HISTORY OF THE LAND
Well-known throughout Northern Utah, the Huntsville Monastery, founded by 32 monks who were mostly veterans of World War II, served 84 monks and novices at the height of its operation in the 1960s. The monks were active farmers, ranchers, and beekeepers who used agricultural production as a form of prayer and devotion. While most of their production provided food for the monastery, the monks also sold products in the Abbey’s bookshop, including their famous creamed honey. The bookshop adjacent to the chapel was open to the public, where the monks sold religious items and texts, as well as fresh-baked bread, jams, and crafted items including clocks that were hand built by Brother Nicholas. In August 2017 the monastery officially closed. The surviving monks currently reside in a senior living facility in Ogden and plan to return to the monastery as their final resting place.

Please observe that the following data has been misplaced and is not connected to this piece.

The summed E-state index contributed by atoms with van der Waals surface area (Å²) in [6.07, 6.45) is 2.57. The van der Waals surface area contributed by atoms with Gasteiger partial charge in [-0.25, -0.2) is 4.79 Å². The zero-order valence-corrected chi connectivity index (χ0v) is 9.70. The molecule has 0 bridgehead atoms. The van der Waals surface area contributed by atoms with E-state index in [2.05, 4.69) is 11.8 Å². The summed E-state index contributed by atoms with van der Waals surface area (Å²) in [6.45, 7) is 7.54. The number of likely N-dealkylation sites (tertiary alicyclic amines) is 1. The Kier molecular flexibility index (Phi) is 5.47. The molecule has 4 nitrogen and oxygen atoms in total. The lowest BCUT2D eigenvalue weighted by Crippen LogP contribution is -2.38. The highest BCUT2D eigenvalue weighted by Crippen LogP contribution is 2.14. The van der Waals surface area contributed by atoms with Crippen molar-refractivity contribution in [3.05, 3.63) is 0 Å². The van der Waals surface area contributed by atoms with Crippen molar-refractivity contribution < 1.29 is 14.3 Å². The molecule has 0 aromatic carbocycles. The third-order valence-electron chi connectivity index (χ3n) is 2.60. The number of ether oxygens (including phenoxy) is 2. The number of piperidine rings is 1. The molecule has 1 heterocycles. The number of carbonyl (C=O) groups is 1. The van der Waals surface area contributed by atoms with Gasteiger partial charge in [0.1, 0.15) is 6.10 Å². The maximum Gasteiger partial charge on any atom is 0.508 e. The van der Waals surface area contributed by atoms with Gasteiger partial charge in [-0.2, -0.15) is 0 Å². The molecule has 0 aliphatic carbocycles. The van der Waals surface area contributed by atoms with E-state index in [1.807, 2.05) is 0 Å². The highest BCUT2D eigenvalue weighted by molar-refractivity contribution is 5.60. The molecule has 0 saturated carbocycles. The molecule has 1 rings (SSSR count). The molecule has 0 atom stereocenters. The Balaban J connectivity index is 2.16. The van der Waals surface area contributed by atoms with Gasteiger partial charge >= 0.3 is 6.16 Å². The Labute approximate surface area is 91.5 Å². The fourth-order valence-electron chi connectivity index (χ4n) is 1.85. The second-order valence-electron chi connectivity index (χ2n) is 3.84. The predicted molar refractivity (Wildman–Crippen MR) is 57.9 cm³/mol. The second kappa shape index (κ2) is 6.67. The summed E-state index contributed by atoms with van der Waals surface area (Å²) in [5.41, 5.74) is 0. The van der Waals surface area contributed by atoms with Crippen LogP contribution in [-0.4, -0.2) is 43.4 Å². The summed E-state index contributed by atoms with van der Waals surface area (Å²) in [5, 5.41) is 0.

“Over the last 75 years, the Abbey of Our Lady of the Holy Trinity graced the southern end of Ogden Valley as a symbol of spiritual strength, human industriousness, and communal cooperation,” stated Gail Meakins, Chair of Ogden Valley Land Trust. “While the legacy of the monks will live on in our hearts and memories, it is with great joy and humble thankfulness that we now have the opportunity to preserve these fields and vistas forever.”